2) Phylogenies and the regional species pool
Really more interesting than testing for proxy value is to think about the mechanisms that tie evolution and community dynamics together. A key role for evolution in questions about community ecology is to ask what we can learn about the regional species pool—from which local communities are assembled. What information about the history of the lineages in a regional species pool informs the composition of local composition?

The character of the regional species pool is determined in part by the evolutionary history of the region, and this can in turn greatly constrain the evolutionary history of the community (Bartish et al. 2010). The abundance of past habitat types may alter the species pool, while certain communities may act as 'museums' harbouring particular clades. For example, Bartish et al. 2016 found that the lineages represented in different habitat types in a region differ in the evolutionary history they represent, with communities in dry habitats disproportionately including lineages from dry epochs and similar for wet habitats. Here, considering the phylogeny provides insight into the evolutionary component of an ecological idea like 'environmental filtering'.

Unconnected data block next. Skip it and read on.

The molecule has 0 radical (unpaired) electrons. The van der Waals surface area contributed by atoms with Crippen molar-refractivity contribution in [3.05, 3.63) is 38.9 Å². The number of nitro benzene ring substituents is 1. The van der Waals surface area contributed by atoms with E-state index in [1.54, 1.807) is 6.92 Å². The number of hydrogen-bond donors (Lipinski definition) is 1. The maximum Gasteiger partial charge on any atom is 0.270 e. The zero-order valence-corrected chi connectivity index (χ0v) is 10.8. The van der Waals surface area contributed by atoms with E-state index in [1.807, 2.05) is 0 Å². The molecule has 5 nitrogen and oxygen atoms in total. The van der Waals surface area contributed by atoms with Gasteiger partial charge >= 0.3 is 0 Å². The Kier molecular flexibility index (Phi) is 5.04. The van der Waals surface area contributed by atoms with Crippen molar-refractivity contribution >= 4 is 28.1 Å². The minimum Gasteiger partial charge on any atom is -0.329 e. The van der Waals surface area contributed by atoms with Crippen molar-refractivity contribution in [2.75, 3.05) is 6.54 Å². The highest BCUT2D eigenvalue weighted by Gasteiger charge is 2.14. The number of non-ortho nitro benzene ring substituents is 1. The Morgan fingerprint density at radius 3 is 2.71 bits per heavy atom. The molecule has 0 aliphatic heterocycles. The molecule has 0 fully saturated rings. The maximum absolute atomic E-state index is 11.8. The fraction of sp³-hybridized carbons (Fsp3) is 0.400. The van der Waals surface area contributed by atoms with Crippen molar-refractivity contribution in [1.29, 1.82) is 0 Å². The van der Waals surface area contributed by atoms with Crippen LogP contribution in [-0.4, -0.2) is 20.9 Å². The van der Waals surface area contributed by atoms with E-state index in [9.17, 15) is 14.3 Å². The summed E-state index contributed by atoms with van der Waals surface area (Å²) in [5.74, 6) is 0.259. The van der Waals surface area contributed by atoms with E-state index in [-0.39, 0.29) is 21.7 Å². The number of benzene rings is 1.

Similarly, species pools are formed by both ecological processes (dispersal and constraints on dispersal) and evolutionary ones (extinctions, speciation in situ), and one suggestion is that appropriate null models for communities may need to consider both ecological and evolutionary processes (Pigot and Etienne, 2015).
Invasive species also should be considered in the context of evolution and ecology. Gallien et al. 2016 found that “currently invasive species belong to lineages that were particularly successful at colonizing new regions in the past.”